Reflections on the Mystery and Magic of Kenya
The rains are over now and Kenya basks in the magic of summer, awakening to the call of birds and, at day’s end, slumbering in the dark brooding shadows of distant mountains.
To stand here in the soft half-light of dusk, amid the murmurings of the forest, is to understand the spell Africa casts over all those who venture its way. I should know, for Kenya wove its spell on me when I lived here for four years in the 1970s, and now, coming back, I feel as though I had never been away.
This time my wife, Sandy, and I are but visitors, looking for memories. With only a week to spare, it would, I suppose, have made more sense to disappear to a quiet Caribbean beach, but the notion never crossed our minds. We wrestled with jet lag for a day in Nairobi, then headed straight north, passing coffee farms and little villages with thatched-roof homes, crossing the equator at noon and soon finding ourselves on the dirt road to Mt. Kenya that we had not traveled for 11 years.
Mt. Kenya was the monument that symbolized to me Africa’s mysterious beauty, and it is just as I remember it, its twin peaks, Batian and Nelina, soaring 17,000 feet into a tapestry of clouds. From the porch of the Mt. Kenya Safari Club--surely one of Africa’s grandest retreats--I can see where the bamboo and juniper forests give way to the moorlands, then the snowfields, and it is not difficult to understand why the Kikuyu, Kenya’s dominant tribe, believe God dwells in the mountain’s hidden valleys.
A German missionary, Ludwig Krapf, came this way in 1848 and spoke of seeing snow on Mt. Kenya. Snow on the equator? Impossible, people said. Krapf was right, of course, and a century or so later, that same site so captivated actor Bill Holden and attorney Ray Ryan that they bought a coffee farm on the mountain’s doorstep and turned it into the Mt. Kenya Safari Club, a resort with lush gardens, elegant dining, horseback and walking trails and rooms with fireplaces.
The Safari Club, situated 7,000 feet high, almost on the equator, no longer attracts the celebrity crowd, catering now mostly to groups of tourists who arrive in vans en route to Samburu National Park. But its ambience is still one of luxury and exclusivity: five-course meals featuring fresh brook trout, coffee and brandy served in the lounge by a roaring fire; two-bedroom cottages with sunken baths, and acre upon acre of manicured grounds, each inch of which is swept clear of leaves every morning.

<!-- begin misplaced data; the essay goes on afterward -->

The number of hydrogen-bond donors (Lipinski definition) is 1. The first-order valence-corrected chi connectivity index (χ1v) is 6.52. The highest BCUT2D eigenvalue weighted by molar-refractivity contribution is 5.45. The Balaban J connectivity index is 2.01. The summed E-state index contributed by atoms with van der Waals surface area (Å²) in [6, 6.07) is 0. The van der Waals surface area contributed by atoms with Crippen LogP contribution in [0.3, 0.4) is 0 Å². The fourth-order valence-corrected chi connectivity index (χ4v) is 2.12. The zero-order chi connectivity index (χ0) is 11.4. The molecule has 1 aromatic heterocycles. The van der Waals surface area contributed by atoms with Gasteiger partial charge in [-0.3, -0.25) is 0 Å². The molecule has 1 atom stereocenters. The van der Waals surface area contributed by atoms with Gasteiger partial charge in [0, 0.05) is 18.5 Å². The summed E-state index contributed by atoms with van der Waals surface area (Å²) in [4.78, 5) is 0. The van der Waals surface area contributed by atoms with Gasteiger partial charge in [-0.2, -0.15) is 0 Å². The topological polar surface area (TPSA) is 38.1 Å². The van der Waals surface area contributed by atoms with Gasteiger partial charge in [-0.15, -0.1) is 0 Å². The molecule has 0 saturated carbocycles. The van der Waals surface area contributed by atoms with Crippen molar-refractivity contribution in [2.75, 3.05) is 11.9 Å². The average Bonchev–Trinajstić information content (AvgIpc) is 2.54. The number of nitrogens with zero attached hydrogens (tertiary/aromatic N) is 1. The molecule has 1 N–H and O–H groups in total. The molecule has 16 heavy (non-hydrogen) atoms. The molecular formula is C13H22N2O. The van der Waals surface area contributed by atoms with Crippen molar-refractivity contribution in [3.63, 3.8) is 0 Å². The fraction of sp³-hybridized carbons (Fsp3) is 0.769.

Down the dirt road a few miles, in the town of Nanyuki--the heart of the so-called white highlands during colonial times and the Mau Mau war of independence against the British--I went looking for the old Silverbeck Hotel with its bar that straddled the equator. A man could drink there with one foot planted in the Northern Hemisphere, the other firmly in the Southern Hemisphere. The hotel, I was told, had burned down, but otherwise Nanyuki didn’t seemed to have changed at all, with its Settler’s Store still run by the same Indian family, its broad main street full of little shops and potholes and muddied Land Rovers.
Friends who had been in Kenya more recently than I had told me I would be disappointed coming back to this special land, where I had seen Jomo Kenyatta, the country’s founding father, buried, and known the delights of many safaris on the dark, moonless plains of the African savanna. You won’t recognize Nairobi, they said. The great herds of East African wildlife, they said, are gone, poached or driven away by the drought.
But Nairobi, sprawling now almost all the way to the international airport and hurtling skyward in a frenzy of construction, is still a pleasant place, though hardly the overgrown village I knew a decade ago. It’s a real city now, bustling with well-dressed African and Indian merchants, and, unfortunately, beset with an abundance of crime as the gap between rich and poor continues to grow.